Plastic bag ordinance nixed

Man who proposed it wants a referendum

  • Jonathon Bowen of Greenfield bags up a customer's groceries in plastic at Foster's on Tuesday.<br/>Recorder/Micky Bedell

    Jonathon Bowen of Greenfield bags up a customer's groceries in plastic at Foster's on Tuesday.
    Recorder/Micky Bedell

  • Jonathon Bowen of Greenfield bags up a customer's groceries in plastic at Foster's on Tuesday.<br/>Recorder/Mciky Bedell

    Jonathon Bowen of Greenfield bags up a customer's groceries in plastic at Foster's on Tuesday.
    Recorder/Mciky Bedell

  • Jonathon Bowen of Greenfield bags up a customer's groceries in plastic at Foster's on Tuesday.<br/>Recorder/Micky Bedell
  • Jonathon Bowen of Greenfield bags up a customer's groceries in plastic at Foster's on Tuesday.<br/>Recorder/Mciky Bedell

GREENFIELD — A citizen-proposed ordinance that would ban plastic bags from being used at checkout counters throughout Greenfield may be headed to the voters.

Garrett Connelly, a Congress Street resident who is a member of Greening Greenfield, said he is going to withdraw his proposal before the Town Council, but has not given up on the idea.

“I felt like I provided a leadership opportunity for the Town Council,” said Connelly, who placed his idea before the council last fall.

“I guess I was naïve that this would be their job,” he said this week after further delays by the council in advancing his idea.

Connelly said he understands that the council has been approached by people, especially local retailers, who are against such a ban, but he said he feels after talking with people on the street that the ordinance has teeth and would pass if the voters get their say.

The ordinance he proposes would ban any plastic bag with a thickness of 2.5 mils or less. A mil is a measurement equal to one-thousandth of an inch. Bags that would be exempt in Connelly’s ordinance include those used for dry cleaning, newspapers, produce, meat, bulk foods and wet items.

According to Multi-Pak USA Inc., a supplier of plastic bags, grocery bags used in local grocery stores like Foster’s, Big Y and Stop and Shop are 0.5 mils thick, while dry cleaning bags are 0.74 mils thick.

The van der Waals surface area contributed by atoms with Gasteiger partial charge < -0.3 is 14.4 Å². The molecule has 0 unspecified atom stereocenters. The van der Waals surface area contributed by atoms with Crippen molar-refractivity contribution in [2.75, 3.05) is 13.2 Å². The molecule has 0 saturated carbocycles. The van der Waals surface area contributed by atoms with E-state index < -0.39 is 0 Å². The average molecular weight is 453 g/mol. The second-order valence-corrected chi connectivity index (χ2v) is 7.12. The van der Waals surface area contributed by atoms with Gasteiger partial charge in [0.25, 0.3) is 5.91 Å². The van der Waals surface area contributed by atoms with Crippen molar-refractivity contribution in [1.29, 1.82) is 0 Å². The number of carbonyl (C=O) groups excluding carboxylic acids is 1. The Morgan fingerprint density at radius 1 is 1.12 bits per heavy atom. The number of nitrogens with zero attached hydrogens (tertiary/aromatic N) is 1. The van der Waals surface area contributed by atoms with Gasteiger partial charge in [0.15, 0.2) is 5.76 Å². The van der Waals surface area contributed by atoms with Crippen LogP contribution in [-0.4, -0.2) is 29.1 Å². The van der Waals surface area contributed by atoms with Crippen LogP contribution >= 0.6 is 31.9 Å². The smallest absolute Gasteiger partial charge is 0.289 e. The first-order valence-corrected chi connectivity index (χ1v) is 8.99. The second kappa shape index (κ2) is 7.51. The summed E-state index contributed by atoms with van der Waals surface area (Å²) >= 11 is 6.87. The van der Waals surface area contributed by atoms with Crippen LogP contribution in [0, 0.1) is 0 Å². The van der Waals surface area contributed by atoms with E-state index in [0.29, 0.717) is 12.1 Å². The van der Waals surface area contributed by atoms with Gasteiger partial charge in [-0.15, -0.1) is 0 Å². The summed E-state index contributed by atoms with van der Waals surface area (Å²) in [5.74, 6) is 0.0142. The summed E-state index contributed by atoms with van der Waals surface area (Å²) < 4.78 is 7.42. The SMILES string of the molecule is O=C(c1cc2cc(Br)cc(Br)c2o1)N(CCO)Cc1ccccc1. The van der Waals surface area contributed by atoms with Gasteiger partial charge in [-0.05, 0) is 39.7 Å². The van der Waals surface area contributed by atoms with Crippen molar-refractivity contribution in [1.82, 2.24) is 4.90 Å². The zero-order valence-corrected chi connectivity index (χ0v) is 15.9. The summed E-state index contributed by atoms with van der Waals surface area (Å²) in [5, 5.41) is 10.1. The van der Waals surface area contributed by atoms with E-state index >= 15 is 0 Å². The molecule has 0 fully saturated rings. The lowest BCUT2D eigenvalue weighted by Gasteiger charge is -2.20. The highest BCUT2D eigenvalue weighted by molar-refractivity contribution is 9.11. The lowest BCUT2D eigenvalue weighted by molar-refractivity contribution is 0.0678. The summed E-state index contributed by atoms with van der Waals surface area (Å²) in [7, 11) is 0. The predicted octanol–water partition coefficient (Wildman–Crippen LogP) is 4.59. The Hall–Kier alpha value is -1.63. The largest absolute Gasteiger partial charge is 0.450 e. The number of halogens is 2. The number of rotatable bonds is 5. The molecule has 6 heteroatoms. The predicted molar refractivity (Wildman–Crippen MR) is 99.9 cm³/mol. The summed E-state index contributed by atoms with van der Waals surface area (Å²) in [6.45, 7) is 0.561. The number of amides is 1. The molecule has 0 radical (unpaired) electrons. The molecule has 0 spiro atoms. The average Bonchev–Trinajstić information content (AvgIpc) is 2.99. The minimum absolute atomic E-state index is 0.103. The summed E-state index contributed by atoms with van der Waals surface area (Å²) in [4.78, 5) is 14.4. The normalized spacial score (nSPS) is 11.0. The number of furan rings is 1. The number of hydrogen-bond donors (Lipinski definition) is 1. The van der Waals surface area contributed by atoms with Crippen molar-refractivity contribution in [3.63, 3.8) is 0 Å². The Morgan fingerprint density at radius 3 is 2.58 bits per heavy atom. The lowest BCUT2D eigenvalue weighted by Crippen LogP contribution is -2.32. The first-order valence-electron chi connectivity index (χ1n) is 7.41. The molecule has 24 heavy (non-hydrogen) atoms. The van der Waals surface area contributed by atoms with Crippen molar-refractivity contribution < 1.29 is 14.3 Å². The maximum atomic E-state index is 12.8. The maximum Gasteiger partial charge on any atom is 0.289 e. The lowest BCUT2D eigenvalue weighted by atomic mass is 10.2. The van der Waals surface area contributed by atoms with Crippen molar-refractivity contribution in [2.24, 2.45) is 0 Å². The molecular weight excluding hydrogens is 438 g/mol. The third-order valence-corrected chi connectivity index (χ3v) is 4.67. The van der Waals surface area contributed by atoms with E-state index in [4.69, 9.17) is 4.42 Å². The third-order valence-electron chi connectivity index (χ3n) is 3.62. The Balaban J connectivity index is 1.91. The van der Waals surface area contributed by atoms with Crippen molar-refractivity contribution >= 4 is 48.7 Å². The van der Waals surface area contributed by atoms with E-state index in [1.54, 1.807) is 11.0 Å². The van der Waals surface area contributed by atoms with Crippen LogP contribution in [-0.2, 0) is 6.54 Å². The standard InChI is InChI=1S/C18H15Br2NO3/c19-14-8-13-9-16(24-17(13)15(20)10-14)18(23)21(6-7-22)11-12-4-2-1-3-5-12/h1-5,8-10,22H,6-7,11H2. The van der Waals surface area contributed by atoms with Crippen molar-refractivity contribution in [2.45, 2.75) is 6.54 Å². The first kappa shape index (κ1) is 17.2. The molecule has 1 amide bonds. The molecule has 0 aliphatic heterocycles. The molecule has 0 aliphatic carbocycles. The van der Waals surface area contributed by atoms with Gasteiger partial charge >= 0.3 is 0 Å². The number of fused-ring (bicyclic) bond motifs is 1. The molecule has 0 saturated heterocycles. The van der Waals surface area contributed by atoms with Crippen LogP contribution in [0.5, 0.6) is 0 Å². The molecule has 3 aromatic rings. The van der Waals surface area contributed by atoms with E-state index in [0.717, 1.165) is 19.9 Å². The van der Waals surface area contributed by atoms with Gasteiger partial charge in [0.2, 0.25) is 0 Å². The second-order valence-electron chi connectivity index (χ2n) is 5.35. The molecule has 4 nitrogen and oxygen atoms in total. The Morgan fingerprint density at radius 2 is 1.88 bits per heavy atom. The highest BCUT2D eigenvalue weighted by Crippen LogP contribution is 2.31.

Town Council slowed its review of the proposed ordinance earlier this year after a number of local merchants expressed their concerns, including the hardship it would cause the retailers and their customers when they had to pass the increased costs along.

Representatives from Foster’s, Big Y and Stop & Shop recently met with six councilors to discuss the plastic bag recycling programs they all have in place.

Town Council Vice President Hillary Hoffman said the town may not need an ordinance, because she believes merchants seem to be willing to recycle and encourage their customers to use reusable bags.

“I think this is more about educating the public,” said Hoffman.

Connelly said he wants to see things go further than that, though.

“We have to do something about plastic,” said Connelly. “This isn’t an argument with the council or anyone, it’s just what I believe needs to be done.”

Connelly said he and others he has been working with would like to prove by a town vote that the “citizens of Greenfield want this.”

Connelly said he copied the language of Great Barrington’s plastic bag ordinance, one of the few in Massachusetts.

“The attorney general has already approved Great Barrington’s, so if we pass the same one, we’ll be able to implement it almost immediately,” he said.

The state attorney general would have to approve the ordinance, even if it passed by an overwhelming majority.

It’s too late to get a plastics ban question on the June town election ballot. The next two elections are statewide elections, and getting a referendum on those ballots would require a special act of the Legislature, according to Town Clerk Deborah Tuttle. The next opportunity to get on a purely local referendum requiring only local petitioners would be next spring.

Another possibility would be for Connelly to put a nonbinding public opinion advisory question on a local ballot, but that would require a vote by Town Council, with approval of the mayor, to do so.

It appears the earliest Connelly could get something on the ballot is 2015.

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